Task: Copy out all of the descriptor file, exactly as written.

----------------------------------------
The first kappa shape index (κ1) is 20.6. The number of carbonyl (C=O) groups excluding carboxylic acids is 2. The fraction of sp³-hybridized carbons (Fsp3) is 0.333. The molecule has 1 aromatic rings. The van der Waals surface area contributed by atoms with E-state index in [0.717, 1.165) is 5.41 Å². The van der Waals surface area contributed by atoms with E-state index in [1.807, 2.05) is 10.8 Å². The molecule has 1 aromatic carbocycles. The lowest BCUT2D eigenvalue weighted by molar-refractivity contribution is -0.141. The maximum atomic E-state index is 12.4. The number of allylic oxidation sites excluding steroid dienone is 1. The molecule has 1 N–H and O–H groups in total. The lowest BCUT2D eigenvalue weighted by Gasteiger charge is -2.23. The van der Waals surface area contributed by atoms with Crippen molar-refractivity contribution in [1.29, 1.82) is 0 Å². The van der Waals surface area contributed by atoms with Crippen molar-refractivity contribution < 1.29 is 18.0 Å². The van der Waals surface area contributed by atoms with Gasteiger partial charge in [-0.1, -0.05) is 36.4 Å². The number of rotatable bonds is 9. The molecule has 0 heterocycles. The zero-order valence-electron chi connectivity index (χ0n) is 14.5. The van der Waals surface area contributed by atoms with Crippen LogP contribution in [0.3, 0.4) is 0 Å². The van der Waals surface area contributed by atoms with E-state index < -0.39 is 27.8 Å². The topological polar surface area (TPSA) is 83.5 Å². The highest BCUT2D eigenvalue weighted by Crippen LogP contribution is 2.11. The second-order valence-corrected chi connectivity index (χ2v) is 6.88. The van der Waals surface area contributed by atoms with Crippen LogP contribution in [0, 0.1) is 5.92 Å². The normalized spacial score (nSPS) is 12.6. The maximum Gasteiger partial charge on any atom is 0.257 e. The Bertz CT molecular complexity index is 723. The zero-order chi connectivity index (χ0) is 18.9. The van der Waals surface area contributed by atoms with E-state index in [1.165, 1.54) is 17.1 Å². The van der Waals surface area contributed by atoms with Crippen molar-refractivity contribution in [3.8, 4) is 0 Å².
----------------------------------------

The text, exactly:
The first kappa shape index (κ1) is 20.6. The number of carbonyl (C=O) groups excluding carboxylic acids is 2. The fraction of sp³-hybridized carbons (Fsp3) is 0.333. The molecule has 1 aromatic rings. The van der Waals surface area contributed by atoms with E-state index in [0.717, 1.165) is 5.41 Å². The van der Waals surface area contributed by atoms with E-state index in [1.807, 2.05) is 10.8 Å². The molecule has 1 aromatic carbocycles. The lowest BCUT2D eigenvalue weighted by molar-refractivity contribution is -0.141. The maximum atomic E-state index is 12.4. The number of allylic oxidation sites excluding steroid dienone is 1. The molecule has 1 N–H and O–H groups in total. The lowest BCUT2D eigenvalue weighted by Gasteiger charge is -2.23. The van der Waals surface area contributed by atoms with Crippen molar-refractivity contribution in [1.29, 1.82) is 0 Å². The van der Waals surface area contributed by atoms with Crippen molar-refractivity contribution < 1.29 is 18.0 Å². The van der Waals surface area contributed by atoms with Gasteiger partial charge in [-0.1, -0.05) is 36.4 Å². The number of rotatable bonds is 9. The molecule has 0 heterocycles. The zero-order valence-electron chi connectivity index (χ0n) is 14.5. The van der Waals surface area contributed by atoms with Crippen LogP contribution in [0.3, 0.4) is 0 Å². The van der Waals surface area contributed by atoms with E-state index < -0.39 is 27.8 Å². The topological polar surface area (TPSA) is 83.5 Å². The highest BCUT2D eigenvalue weighted by Crippen LogP contribution is 2.11. The second-order valence-corrected chi connectivity index (χ2v) is 6.88. The van der Waals surface area contributed by atoms with Crippen LogP contribution in [0, 0.1) is 5.92 Å². The normalized spacial score (nSPS) is 12.6. The maximum Gasteiger partial charge on any atom is 0.257 e. The Bertz CT molecular complexity index is 723. The zero-order chi connectivity index (χ0) is 18.9. The van der Waals surface area contributed by atoms with E-state index in [1.165, 1.54) is 17.1 Å². The van der Waals surface area contributed by atoms with Crippen molar-refractivity contribution in [3.8, 4) is 0 Å².